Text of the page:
I understand the CRI (color rendering index) is a measure of how closely light of a given source reflects the true colors of an object.

  • However, I do not understand what physical proprieties determine the CRI of light? Is it the mixture of various wavelengths relative to each other? In other words, what are the physical differences between light with a CRI of 90 and 100?
  • How is it possible that two light sources with the same color temperature (kelvin) could have two different CRI?
  • 1
    $\begingroup$ Have you looked at Wikipedia's page on CRI? It appears to answer these questions. For example, it states that CRI is calculated with respect to a specified color temperature. $\endgroup$ – Cort Ammon Sep 12 '17 at 19:28
  • $\begingroup$ "CRI is calculated with respect to a specified color temperature" how does this answer my question? I saw the article $\endgroup$ – Donlad Lee Sep 12 '17 at 19:36
  • $\begingroup$ Related question by OP: physics.stackexchange.com/q/356826/2451 $\endgroup$ – Qmechanic Sep 12 '17 at 20:10
  • $\begingroup$ "Two light sources with the same color temperature (kelvin) could have two different CRI" only if at least one of them is not a black body. Incandescent bulbs are approximately black bodies, so two incandescent bulbs of the same temperature (temperature and color temperature are the same for black bodies) would have the same CRI. This is not true for fluorescent or LED bulbs or for tinted (a.k.a. "daylight" or "natural light") incandescent bulbs. $\endgroup$ – safesphere Sep 12 '17 at 23:37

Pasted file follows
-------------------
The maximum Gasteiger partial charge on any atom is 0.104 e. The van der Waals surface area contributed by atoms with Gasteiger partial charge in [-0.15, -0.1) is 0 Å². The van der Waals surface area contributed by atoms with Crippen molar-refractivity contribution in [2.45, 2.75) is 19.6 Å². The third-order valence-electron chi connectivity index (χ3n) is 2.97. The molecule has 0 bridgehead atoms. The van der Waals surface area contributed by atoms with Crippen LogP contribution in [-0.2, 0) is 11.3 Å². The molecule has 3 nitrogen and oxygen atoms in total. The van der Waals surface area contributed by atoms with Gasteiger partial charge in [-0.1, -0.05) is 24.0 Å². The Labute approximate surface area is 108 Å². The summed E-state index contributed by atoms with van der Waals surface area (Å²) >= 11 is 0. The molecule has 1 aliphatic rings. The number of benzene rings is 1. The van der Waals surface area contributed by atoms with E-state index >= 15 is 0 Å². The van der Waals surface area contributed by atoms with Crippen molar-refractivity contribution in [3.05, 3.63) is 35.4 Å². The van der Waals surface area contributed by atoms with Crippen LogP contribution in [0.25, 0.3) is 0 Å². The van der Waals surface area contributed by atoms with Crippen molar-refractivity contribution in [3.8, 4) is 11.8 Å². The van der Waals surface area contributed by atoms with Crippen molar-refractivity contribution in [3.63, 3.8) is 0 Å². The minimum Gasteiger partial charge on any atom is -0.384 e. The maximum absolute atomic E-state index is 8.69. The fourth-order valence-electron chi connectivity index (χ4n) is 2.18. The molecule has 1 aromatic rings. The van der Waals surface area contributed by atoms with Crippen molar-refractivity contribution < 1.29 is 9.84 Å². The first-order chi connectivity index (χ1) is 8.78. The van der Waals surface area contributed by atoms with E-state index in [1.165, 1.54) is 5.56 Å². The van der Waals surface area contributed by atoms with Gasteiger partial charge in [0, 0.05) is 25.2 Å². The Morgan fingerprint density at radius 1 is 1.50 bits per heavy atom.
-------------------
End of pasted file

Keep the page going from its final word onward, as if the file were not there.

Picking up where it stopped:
Metamerism is an effect where two different pigments look the same under a particular light. This occurs because the light that reaches our eye is effectively the product of the spectrum of the light multiplied by the reflectivity of the pigment at each wavelength. To get to our perception of color, we also multiply by the sensitivity of each cone (red, blue, green) in our eye and integrate over the whole spectrum. The resulting triple (one integration for each type of protein in the cones of our eye) defines the color we see. If two pigments share the same triple, they look the same. However, if viewed in a different light, with a different spectra, this integration may not come out the same. This causes the pigments to appear as different colors under this light.

CRI is one model which attempts to capture this effect. While the "color" of light boils the light's spectrum into a single number, the CRI measures the color of several swatches under the light and reports on the differences between the colors of those swatches and the color they would be under a perfect black-body light of the same "color. Its similar to the concepts of average and standard deviation in statistics. The color is similar to the idea of an average, trying to capture the overall color of the light, while the CRI is trying to capture something similar to the standard deviation, reporting how much variance there is in color with respect to this ideal average light.

A CRI of 100 is identical to a blackbody light (i.e. daylight or an incandescent light). The further you fall off from 100, the more color variations may appear. A CRI of 90 may have lots of colors that appear slightly off, or it may perfectly reproduce most colors and have one color that is very far off.

For two lights to have the same color and different CRI, they must have different spectra that, when you apply the equations to determine color temperature, yield the same temperature.


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